Nothing says stressful like trying to find parking in the busy city when you’re already late for a meeting, and then you still have to manoeuvre into the small parking space. Not ideal! It’s not surprising that in a recent poll by Ford, parking was ranked alongside job interviews and meeting the in-laws as life’s most nerve-wracking moments.
Apparently, a whole third of motorists and 41% of women suffer from ‘parkophobia’. According to AA Driving Academy Manager, Shahied Haniff, many licensed drivers only know enough about parking to pass their driver’s license and therefore struggle to translate these principles to everyday life. So the good news is that you’re not alone, but nobody can park for you. Luckily we’re here to help!
Follow our tips to get into that tight spot and you’ll be just fine.
1 The slower the better
Don’t try to race into the parking area, rather slow it down. The slower you drive the more time you’ll have to correct your car if you misjudge the space.
2 Be your own judge
‘When we get our drivers licence we aren’t taught how to judge distance – this can be a huge problem for a lot of women,’ says Rich. While studies show that we tend to do poorly on tasks that require spatial awareness, recent research by the UK’s University of Warwick shows that a shot of confidence can help us perform better. ‘Our research suggests that by making a woman feel better about herself, she’ll become better at spatial tasks,’ says the study’s head researcher Dr. Zachary Estes. Take a couple of deep breaths, try to feel reassured and continue parking!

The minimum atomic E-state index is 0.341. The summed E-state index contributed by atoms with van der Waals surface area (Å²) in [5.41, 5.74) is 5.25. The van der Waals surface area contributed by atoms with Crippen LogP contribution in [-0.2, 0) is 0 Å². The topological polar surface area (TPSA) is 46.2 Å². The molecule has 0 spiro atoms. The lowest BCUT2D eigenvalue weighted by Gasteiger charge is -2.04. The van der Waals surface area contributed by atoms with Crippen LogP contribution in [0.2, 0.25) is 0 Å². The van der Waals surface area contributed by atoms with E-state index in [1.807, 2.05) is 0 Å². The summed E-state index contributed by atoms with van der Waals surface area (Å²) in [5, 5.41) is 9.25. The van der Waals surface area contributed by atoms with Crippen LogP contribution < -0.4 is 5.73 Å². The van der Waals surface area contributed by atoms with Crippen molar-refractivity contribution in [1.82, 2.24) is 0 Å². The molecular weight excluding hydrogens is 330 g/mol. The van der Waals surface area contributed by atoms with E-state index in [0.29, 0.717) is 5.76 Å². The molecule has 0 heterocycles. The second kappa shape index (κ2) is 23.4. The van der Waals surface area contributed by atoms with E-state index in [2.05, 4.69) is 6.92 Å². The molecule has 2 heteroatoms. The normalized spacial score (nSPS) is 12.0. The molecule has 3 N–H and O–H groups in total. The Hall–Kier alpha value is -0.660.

With all those ”road-ragers” and impatient drivers, it’s easy to forget you actually have driving skills. Focus on yourself and forget what’s going on around you, says Rich.
For further help, follow these essential steps to parallel parking:
- Find a space big enough to fit your car and with a bit of room to manoeuvre.
- As you reverse slowly and carefully – while looking for oncoming cars – look for these indicators to lock your tyres in the direction of the pavement: The front door of your car is near the back bumper of the front car and you should be able to see the front car’s behind through your back passenger window.
- Lock your wheels in the opposite direction when: The rear of your car is completely in the bay and you can see the front car’s right taillight through the left part of your windshield.
- Once the rear of your car is entirely in the bay, straighten your tyres and ease in. Drive a tiny bit forward to centre your car if necessary.
This post was originally seen on womenonwheels.co.za